Chinese iron ore futures fell to their weakest level in almost a month on Monday, dropping for a fifth session along with steel prices as investors pared positions in the two commodities although the outlook for demand remained bright.
The losses were in line with a retreat in other China-traded commodities, with rubber sliding nearly 3 percent and nickel down almost 4 percent.
The most-active iron ore on the Dalian Commodity Exchange fell as far as 519 yuan ($80) a tonne, the lowest since Aug. 16. The contract cut losses to close at 533.50 yuan, down 2.2 percent.
Iron ore demand in China, the world’s top importer of the steelmaking commodity, remains firm particularly for high-grade material, said a Shanghai-based trader.
“Mills are looking for high-grade (iron ore) and they’re willing to pay the market level,” he said. “I think the futures market is not impacting the physical market.”
Futures prices have been in a range between 500 yuan and 600 yuan, he said, adding that only a drop below 500 yuan could fuel a more sustained decline in prices.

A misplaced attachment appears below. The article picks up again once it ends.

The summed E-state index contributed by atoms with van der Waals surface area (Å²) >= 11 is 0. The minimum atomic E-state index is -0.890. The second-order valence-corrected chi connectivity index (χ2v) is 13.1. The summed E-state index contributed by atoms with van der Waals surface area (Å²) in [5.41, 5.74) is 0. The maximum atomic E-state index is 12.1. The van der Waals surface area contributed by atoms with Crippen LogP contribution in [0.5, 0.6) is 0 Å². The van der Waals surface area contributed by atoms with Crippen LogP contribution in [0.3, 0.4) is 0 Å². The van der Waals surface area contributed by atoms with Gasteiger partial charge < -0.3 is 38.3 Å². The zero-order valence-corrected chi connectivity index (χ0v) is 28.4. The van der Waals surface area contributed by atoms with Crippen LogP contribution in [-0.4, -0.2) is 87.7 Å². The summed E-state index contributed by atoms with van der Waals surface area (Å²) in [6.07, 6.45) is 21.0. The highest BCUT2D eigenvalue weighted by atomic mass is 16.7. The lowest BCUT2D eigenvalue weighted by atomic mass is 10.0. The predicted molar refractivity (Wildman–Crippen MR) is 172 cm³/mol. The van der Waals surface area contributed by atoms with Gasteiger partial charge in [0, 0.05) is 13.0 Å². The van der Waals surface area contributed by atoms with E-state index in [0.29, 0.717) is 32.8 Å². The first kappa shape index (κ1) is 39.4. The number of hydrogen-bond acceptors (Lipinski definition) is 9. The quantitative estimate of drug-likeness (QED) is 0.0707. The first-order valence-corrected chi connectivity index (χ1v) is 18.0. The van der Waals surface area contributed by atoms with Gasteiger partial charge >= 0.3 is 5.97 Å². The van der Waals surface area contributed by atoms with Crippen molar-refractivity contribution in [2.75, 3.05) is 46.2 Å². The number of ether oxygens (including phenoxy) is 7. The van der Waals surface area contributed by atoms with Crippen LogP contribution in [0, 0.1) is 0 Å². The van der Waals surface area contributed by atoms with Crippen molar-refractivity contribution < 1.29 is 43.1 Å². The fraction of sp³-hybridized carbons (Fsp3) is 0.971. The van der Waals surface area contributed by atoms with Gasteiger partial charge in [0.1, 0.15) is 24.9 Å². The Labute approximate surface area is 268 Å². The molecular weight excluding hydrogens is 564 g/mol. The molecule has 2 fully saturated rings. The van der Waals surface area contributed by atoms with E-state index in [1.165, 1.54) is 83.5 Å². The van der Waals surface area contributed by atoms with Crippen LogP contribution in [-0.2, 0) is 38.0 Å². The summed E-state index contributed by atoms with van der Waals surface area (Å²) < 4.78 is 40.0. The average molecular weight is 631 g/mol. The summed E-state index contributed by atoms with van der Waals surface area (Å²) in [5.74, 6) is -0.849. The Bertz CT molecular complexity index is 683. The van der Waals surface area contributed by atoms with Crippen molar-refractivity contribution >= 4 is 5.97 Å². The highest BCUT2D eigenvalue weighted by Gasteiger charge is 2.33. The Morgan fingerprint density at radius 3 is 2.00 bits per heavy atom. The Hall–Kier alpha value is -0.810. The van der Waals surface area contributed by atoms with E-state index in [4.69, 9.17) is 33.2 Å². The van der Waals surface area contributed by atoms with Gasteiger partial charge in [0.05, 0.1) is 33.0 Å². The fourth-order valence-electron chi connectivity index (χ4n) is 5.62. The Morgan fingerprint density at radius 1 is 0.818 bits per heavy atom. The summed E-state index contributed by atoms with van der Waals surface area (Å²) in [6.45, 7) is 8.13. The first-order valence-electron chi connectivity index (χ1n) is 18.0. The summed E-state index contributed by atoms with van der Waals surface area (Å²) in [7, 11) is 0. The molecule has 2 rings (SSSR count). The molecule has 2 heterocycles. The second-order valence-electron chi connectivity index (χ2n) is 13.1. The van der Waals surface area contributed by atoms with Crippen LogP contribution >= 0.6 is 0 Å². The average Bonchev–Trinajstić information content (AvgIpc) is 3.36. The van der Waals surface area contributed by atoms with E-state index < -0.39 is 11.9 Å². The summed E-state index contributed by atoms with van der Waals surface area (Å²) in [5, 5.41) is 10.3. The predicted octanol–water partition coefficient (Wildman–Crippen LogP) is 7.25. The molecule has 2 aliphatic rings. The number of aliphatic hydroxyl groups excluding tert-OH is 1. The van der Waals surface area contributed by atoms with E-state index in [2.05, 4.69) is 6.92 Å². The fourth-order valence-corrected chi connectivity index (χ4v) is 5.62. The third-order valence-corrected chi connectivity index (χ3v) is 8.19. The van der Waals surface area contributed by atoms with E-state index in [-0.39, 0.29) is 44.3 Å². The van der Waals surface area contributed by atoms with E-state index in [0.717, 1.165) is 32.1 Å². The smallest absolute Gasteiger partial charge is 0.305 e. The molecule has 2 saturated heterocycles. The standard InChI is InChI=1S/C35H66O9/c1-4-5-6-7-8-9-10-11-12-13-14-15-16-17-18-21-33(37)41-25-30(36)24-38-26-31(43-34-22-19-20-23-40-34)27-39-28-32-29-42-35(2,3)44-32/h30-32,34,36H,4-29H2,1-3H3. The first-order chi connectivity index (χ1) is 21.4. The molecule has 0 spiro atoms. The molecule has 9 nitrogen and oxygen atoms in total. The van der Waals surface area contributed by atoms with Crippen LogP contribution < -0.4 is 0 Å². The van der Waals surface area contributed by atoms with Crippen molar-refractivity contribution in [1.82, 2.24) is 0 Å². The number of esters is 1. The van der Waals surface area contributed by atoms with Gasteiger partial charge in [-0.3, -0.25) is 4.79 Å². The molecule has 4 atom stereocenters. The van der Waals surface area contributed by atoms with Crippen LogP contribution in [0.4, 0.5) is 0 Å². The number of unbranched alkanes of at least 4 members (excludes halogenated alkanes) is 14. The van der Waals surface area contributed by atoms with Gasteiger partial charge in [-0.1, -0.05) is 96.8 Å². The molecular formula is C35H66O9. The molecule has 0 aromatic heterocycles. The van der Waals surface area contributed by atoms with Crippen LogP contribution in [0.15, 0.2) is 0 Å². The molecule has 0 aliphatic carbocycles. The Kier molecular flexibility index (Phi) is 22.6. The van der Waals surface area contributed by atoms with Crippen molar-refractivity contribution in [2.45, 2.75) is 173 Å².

Reflecting firm appetite for the raw material, stocks of iron ore at China’s ports dropped for a sixth straight week to 133 million tonnes on Friday, according to SteelHome consultancy.
That was the lowest inventory at the ports since early May.
The most-traded rebar on the Shanghai Futures Exchange eased 1.2 percent to end at 3,915 yuan a tonne, but also off the session’s low of 3,835 yuan.
As with iron ore futures, Monday marked the fifth straight session of losses for the construction steel product which touched 4,194 yuan on Sept. 4, its loftiest since February 2013.
On the ground in China, the outlook for steel consumption is good “because we are in the peak season for demand”, said the Shanghai trader.
Chinese steel demand tends to pick up in September and October after the summer lull as construction activity increases.